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Jackson Pollock: Art Style, Paintings & Death

Instructor: Kevin Newton

Kevin has edited encyclopedias, taught middle and high school history, and has a master's degree in Islamic law.

Jackson Pollock is one of the most noteworthy artists of the past 100 years; learn more about Pollock, his unique style and work, and his untimely death.

Jackson Pollock: A Revolutionary, Evolutionary Artist

In 1949, a Life magazine headline asked if a man known as 'Jack the Dripper' could really be the best painter in America. Jackson Pollock's style of painting has been a source of discussion ever since, as a textbook demonstration of an artist's evolution from Surrealism's odd shapes to incredibly novel techniques and, ultimately, to his untimely death.

Artistic Style

Jackson Pollock, despite studying art under Thomas Hart Benton, one of the great masters of truly accessible art, chose instead to adopt his former teacher's independence rather than his specific style. Art historians term Pollock's unique style as Abstract Expressionist, especially as gestural abstraction. In this, Pollock chose not to explore the subject of the art, but instead how the paint was applied on the canvas. While earlier painters had no doubt used varying weights and lengths of stroke lengths to emphasis certain parts of a given composition, Pollock instead allowed these techniques to tell the story he wanted to portray. In this, he admittedly borrowed heavily from Native American sand paintings that he had seen in his youth.

Pollock challenged not only the rules of composition, but also the ways with which a painting was to be even created. Eschewing the sole use of traditional artist's oil paint, he worked with paints one would be more likely to find in a home improvement store, stating that the differing textures of these gave his creations greater dimension. Beyond the paint, Pollock also used new tools in his application, settling not only for an artist's set of brushes, but also utilizing sticks, cups, and even turkey basters to splatter, squirt, and pour his paint exactly the way he saw fit. In time, this style would be called drip painting.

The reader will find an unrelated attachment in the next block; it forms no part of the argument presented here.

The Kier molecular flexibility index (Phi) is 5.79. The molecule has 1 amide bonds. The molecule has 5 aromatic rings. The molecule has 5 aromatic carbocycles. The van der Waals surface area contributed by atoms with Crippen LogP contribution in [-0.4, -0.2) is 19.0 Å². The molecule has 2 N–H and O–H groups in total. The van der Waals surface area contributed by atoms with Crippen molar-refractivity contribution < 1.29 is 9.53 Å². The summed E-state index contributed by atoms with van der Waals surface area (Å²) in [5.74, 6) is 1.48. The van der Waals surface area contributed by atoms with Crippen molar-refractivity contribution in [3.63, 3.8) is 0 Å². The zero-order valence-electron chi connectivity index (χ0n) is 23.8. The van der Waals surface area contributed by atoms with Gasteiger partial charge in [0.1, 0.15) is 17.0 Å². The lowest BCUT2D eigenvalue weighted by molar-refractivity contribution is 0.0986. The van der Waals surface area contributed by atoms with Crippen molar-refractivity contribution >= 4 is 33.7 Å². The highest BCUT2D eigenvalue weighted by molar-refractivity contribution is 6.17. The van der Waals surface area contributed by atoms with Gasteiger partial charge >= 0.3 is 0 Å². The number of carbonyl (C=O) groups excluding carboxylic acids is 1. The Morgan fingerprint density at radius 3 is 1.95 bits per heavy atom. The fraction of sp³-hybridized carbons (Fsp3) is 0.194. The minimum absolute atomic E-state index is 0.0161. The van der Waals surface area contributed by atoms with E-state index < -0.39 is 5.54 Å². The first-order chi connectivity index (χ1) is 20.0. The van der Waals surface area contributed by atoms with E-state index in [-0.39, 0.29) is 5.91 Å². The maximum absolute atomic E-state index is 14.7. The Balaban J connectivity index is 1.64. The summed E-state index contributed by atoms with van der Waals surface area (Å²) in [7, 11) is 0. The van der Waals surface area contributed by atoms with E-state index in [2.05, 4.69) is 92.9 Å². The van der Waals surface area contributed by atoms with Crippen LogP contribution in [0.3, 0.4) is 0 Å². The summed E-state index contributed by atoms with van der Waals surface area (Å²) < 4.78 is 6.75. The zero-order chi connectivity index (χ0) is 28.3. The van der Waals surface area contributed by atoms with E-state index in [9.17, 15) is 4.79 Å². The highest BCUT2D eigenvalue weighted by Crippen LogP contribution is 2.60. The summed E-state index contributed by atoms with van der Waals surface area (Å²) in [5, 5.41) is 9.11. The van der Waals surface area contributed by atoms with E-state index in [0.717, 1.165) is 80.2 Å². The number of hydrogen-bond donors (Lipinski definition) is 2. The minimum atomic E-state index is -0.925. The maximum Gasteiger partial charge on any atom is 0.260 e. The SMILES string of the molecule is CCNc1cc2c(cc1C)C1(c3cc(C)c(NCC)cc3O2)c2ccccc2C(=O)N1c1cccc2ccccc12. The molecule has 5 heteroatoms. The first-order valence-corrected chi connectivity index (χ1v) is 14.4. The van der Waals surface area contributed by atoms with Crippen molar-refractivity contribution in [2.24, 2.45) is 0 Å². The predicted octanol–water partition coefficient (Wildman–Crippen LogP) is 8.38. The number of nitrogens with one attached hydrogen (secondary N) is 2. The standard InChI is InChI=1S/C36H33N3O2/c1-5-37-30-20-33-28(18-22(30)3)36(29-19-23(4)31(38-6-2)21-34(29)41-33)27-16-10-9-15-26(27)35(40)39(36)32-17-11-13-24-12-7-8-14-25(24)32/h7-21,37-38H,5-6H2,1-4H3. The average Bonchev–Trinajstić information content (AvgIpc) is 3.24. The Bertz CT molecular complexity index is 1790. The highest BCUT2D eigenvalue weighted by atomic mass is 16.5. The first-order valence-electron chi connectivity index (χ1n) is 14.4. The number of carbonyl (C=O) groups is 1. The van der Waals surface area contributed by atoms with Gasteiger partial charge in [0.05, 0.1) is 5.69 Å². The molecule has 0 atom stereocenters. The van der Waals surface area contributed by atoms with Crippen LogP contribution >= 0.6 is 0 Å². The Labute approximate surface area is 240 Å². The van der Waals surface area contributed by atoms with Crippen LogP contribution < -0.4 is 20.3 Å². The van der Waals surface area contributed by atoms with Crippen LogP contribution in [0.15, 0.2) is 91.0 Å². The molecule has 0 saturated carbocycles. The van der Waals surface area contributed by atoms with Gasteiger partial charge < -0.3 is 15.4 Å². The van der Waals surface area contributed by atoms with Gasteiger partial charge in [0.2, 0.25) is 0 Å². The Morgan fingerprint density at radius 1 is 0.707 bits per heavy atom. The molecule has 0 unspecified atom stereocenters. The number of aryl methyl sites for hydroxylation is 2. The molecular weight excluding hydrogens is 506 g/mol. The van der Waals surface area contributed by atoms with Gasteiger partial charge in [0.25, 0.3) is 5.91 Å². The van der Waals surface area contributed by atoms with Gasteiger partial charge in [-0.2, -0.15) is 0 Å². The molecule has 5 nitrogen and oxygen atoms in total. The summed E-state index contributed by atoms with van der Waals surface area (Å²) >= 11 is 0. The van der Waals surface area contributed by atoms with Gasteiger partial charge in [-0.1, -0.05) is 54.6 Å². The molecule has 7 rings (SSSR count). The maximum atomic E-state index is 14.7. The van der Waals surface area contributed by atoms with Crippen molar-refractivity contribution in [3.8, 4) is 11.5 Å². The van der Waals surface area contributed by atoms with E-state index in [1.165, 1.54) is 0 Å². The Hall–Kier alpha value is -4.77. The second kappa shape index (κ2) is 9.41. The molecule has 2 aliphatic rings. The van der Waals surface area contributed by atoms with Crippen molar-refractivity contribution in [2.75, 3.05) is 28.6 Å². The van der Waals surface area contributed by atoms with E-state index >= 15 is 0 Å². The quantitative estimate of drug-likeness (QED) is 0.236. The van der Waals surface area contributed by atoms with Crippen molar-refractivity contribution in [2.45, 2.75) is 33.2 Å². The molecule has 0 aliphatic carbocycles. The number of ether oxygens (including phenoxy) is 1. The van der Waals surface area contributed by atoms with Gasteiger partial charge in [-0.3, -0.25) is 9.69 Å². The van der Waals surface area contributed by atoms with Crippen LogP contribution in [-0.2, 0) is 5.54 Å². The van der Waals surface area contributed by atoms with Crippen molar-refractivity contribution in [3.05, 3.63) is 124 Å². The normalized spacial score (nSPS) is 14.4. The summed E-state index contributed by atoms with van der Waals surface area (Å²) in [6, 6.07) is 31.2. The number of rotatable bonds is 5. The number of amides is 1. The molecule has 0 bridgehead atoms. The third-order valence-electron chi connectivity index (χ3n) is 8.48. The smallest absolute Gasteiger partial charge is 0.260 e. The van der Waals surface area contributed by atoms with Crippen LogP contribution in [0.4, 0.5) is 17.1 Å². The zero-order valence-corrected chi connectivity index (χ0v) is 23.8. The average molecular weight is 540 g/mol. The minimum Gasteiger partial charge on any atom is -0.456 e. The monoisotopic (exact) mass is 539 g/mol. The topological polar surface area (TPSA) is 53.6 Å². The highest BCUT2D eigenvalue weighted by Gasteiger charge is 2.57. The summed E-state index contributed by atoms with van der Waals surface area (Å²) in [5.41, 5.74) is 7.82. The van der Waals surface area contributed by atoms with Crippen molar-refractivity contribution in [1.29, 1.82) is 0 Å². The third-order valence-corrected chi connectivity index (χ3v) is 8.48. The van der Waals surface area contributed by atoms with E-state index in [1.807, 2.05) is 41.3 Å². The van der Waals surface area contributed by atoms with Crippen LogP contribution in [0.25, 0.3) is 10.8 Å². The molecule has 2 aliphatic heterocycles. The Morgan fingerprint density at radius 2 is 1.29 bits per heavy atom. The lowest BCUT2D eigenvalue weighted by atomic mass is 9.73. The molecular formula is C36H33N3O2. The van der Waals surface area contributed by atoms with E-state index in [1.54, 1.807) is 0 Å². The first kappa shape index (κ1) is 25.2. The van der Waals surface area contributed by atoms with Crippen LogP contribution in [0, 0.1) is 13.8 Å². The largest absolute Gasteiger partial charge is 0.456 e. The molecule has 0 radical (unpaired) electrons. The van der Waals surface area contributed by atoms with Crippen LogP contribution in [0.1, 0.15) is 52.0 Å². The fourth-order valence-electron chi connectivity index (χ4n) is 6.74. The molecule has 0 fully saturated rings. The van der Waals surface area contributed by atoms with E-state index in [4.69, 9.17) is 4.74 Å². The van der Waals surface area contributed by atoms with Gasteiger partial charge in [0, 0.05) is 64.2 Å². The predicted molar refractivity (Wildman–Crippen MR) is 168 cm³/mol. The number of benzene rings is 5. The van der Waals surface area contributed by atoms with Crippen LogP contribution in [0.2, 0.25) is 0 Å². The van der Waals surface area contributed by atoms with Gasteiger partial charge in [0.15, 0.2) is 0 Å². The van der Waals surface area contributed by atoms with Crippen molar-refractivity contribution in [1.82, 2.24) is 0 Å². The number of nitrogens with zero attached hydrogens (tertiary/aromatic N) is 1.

Perhaps Pollock's greatest change was the way he interacted with the canvas. While other artists painted with use of an easel, Pollock would place a randomly-sized piece of canvas on the floor of his studio, allowing him to not only dramatically increase the size of his work, but also the ability to approach the composition from any angle. Pollock was especially proud of this fact, claiming in numerous interviews that this made him feel that he was a part of the painting, rather than simply working at a distance from it.

Detail of above work in the style of Jackson Pollock
Pollock Inspired Work

Paintings

Despite his time with an artist like Benton, Pollock embraced Surrealism early in his career, as evidenced by his works Male and Female and The Moon Woman, both of which showed a heavy use of Surrealist shapes. By the time of his Mural for the University of Iowa Museum of Art, it was clear that he had mastered many Surrealist techniques, but was already moving away from conveying a message in shapes, and instead how the paint was applied on the canvas. In fact, in all three paintings he literally applied paint by pouring it on the canvas, a technique considered edgy by many.

By 1947, Pollock found what would be his most enduring period. Notably, he stopped assigning names to his paintings, choosing instead to simply assign a number to each. In doing so, Pollock removed the idea of a preconceived notion of the work, forcing the viewer to come to their own conclusions about each piece. Additionally, in works like One and Five, Pollock attained his greatest fame. Pollock was quick to reject the idea that his paintings were random, insisting that he did not stop working on a canvas until it expressed his inspiration.

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